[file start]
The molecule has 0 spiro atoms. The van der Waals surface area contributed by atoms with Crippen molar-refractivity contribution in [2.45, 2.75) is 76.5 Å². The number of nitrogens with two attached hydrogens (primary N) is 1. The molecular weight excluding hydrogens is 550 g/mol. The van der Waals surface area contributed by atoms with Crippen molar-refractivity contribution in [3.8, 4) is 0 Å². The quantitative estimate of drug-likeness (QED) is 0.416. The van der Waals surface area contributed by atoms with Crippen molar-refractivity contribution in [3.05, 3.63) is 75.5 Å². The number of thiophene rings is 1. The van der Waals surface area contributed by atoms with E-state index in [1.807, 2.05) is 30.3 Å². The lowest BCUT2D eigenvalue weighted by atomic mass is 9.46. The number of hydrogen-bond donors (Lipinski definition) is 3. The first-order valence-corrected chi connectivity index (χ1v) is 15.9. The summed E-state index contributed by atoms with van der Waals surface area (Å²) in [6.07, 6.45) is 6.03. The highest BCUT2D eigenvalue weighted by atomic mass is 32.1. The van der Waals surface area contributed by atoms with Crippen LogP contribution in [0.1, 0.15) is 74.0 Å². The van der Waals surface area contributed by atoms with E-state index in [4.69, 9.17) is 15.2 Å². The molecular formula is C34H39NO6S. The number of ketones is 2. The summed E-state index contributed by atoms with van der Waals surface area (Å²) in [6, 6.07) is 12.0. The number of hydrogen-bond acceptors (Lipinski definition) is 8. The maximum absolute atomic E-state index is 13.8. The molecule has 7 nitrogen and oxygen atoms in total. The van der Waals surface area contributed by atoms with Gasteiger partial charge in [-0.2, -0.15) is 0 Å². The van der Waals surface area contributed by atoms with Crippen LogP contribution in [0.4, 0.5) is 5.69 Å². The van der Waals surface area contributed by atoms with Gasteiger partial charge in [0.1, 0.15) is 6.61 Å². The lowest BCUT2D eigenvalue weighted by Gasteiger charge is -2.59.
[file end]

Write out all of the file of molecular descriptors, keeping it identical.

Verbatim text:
The molecule has 0 spiro atoms. The van der Waals surface area contributed by atoms with Crippen molar-refractivity contribution in [2.45, 2.75) is 76.5 Å². The number of nitrogens with two attached hydrogens (primary N) is 1. The molecular weight excluding hydrogens is 550 g/mol. The van der Waals surface area contributed by atoms with Crippen molar-refractivity contribution in [3.8, 4) is 0 Å². The quantitative estimate of drug-likeness (QED) is 0.416. The van der Waals surface area contributed by atoms with Crippen molar-refractivity contribution in [3.05, 3.63) is 75.5 Å². The number of thiophene rings is 1. The van der Waals surface area contributed by atoms with E-state index in [1.807, 2.05) is 30.3 Å². The lowest BCUT2D eigenvalue weighted by atomic mass is 9.46. The number of hydrogen-bond donors (Lipinski definition) is 3. The first-order valence-corrected chi connectivity index (χ1v) is 15.9. The summed E-state index contributed by atoms with van der Waals surface area (Å²) in [6.07, 6.45) is 6.03. The highest BCUT2D eigenvalue weighted by atomic mass is 32.1. The van der Waals surface area contributed by atoms with Crippen LogP contribution in [0.1, 0.15) is 74.0 Å². The van der Waals surface area contributed by atoms with E-state index in [4.69, 9.17) is 15.2 Å². The molecular formula is C34H39NO6S. The number of ketones is 2. The summed E-state index contributed by atoms with van der Waals surface area (Å²) in [6, 6.07) is 12.0. The number of hydrogen-bond acceptors (Lipinski definition) is 8. The maximum absolute atomic E-state index is 13.8. The molecule has 7 nitrogen and oxygen atoms in total. The van der Waals surface area contributed by atoms with Gasteiger partial charge in [-0.2, -0.15) is 0 Å². The van der Waals surface area contributed by atoms with Crippen LogP contribution in [0.4, 0.5) is 5.69 Å². The van der Waals surface area contributed by atoms with Gasteiger partial charge in [0.1, 0.15) is 6.61 Å². The lowest BCUT2D eigenvalue weighted by Gasteiger charge is -2.59.